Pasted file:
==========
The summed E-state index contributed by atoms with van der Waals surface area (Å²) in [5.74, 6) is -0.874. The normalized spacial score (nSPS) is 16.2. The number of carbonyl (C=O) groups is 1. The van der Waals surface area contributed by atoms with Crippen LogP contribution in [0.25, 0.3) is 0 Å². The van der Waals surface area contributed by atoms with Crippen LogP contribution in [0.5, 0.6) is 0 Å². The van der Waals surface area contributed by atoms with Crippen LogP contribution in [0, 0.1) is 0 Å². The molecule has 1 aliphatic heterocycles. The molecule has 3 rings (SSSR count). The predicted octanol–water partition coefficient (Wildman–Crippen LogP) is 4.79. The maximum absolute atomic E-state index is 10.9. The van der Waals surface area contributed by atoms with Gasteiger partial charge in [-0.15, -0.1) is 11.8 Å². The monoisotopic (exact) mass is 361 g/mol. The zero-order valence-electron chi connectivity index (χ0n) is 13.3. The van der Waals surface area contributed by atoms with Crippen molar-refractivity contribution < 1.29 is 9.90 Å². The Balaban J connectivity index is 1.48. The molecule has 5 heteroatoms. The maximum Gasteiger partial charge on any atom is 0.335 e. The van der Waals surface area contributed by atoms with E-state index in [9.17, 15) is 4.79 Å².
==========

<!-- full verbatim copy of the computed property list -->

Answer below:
The summed E-state index contributed by atoms with van der Waals surface area (Å²) in [5.74, 6) is -0.874. The normalized spacial score (nSPS) is 16.2. The number of carbonyl (C=O) groups is 1. The van der Waals surface area contributed by atoms with Crippen LogP contribution in [0.25, 0.3) is 0 Å². The van der Waals surface area contributed by atoms with Crippen LogP contribution in [0.5, 0.6) is 0 Å². The van der Waals surface area contributed by atoms with Crippen LogP contribution in [0, 0.1) is 0 Å². The molecule has 1 aliphatic heterocycles. The molecule has 3 rings (SSSR count). The predicted octanol–water partition coefficient (Wildman–Crippen LogP) is 4.79. The maximum absolute atomic E-state index is 10.9. The van der Waals surface area contributed by atoms with Gasteiger partial charge in [-0.15, -0.1) is 11.8 Å². The monoisotopic (exact) mass is 361 g/mol. The zero-order valence-electron chi connectivity index (χ0n) is 13.3. The van der Waals surface area contributed by atoms with Crippen molar-refractivity contribution < 1.29 is 9.90 Å². The Balaban J connectivity index is 1.48. The molecule has 5 heteroatoms. The maximum Gasteiger partial charge on any atom is 0.335 e. The van der Waals surface area contributed by atoms with E-state index in [9.17, 15) is 4.79 Å².